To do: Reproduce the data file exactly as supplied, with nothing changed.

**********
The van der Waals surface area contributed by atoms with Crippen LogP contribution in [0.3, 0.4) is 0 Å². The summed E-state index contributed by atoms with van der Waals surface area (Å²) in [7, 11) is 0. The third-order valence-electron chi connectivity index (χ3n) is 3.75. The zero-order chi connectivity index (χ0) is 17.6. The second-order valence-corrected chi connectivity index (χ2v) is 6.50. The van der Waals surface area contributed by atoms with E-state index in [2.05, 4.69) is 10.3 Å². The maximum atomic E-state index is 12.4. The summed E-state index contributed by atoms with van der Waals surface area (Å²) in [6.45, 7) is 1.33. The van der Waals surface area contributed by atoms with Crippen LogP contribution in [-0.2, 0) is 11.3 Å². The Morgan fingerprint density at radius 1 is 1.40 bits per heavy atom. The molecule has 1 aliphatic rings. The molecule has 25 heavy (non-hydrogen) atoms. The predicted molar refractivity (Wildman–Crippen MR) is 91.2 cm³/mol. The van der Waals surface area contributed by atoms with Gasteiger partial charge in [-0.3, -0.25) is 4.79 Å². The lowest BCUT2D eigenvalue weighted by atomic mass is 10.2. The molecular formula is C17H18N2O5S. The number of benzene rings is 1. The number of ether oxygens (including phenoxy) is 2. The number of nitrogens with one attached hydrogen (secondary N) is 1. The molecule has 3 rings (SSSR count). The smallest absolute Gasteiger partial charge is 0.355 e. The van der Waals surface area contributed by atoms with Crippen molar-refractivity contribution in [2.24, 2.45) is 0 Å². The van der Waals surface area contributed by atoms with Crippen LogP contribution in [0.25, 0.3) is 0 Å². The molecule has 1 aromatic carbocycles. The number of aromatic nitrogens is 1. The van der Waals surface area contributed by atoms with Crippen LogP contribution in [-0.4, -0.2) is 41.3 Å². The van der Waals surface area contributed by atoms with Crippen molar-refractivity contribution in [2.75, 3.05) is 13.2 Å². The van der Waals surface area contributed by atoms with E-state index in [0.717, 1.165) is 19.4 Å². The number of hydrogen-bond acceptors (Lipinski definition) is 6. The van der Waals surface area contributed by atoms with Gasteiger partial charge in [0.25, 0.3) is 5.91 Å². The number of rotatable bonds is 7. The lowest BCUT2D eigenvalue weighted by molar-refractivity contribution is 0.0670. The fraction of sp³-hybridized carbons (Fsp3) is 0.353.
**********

The van der Waals surface area contributed by atoms with Crippen LogP contribution in [0.3, 0.4) is 0 Å². The summed E-state index contributed by atoms with van der Waals surface area (Å²) in [7, 11) is 0. The third-order valence-electron chi connectivity index (χ3n) is 3.75. The zero-order chi connectivity index (χ0) is 17.6. The second-order valence-corrected chi connectivity index (χ2v) is 6.50. The van der Waals surface area contributed by atoms with E-state index in [2.05, 4.69) is 10.3 Å². The maximum atomic E-state index is 12.4. The summed E-state index contributed by atoms with van der Waals surface area (Å²) in [6.45, 7) is 1.33. The van der Waals surface area contributed by atoms with Crippen LogP contribution in [-0.2, 0) is 11.3 Å². The Morgan fingerprint density at radius 1 is 1.40 bits per heavy atom. The molecule has 1 aliphatic rings. The molecule has 25 heavy (non-hydrogen) atoms. The predicted molar refractivity (Wildman–Crippen MR) is 91.2 cm³/mol. The van der Waals surface area contributed by atoms with Gasteiger partial charge in [-0.3, -0.25) is 4.79 Å². The lowest BCUT2D eigenvalue weighted by atomic mass is 10.2. The molecular formula is C17H18N2O5S. The number of benzene rings is 1. The number of ether oxygens (including phenoxy) is 2. The number of nitrogens with one attached hydrogen (secondary N) is 1. The molecule has 3 rings (SSSR count). The smallest absolute Gasteiger partial charge is 0.355 e. The van der Waals surface area contributed by atoms with Crippen molar-refractivity contribution in [2.24, 2.45) is 0 Å². The van der Waals surface area contributed by atoms with Crippen LogP contribution in [0.25, 0.3) is 0 Å². The molecule has 1 aromatic carbocycles. The number of aromatic nitrogens is 1. The van der Waals surface area contributed by atoms with Crippen LogP contribution in [-0.4, -0.2) is 41.3 Å². The van der Waals surface area contributed by atoms with Crippen molar-refractivity contribution in [2.75, 3.05) is 13.2 Å². The van der Waals surface area contributed by atoms with E-state index in [0.717, 1.165) is 19.4 Å². The number of hydrogen-bond acceptors (Lipinski definition) is 6. The van der Waals surface area contributed by atoms with Gasteiger partial charge in [0.25, 0.3) is 5.91 Å². The number of rotatable bonds is 7. The lowest BCUT2D eigenvalue weighted by molar-refractivity contribution is 0.0670. The fraction of sp³-hybridized carbons (Fsp3) is 0.353.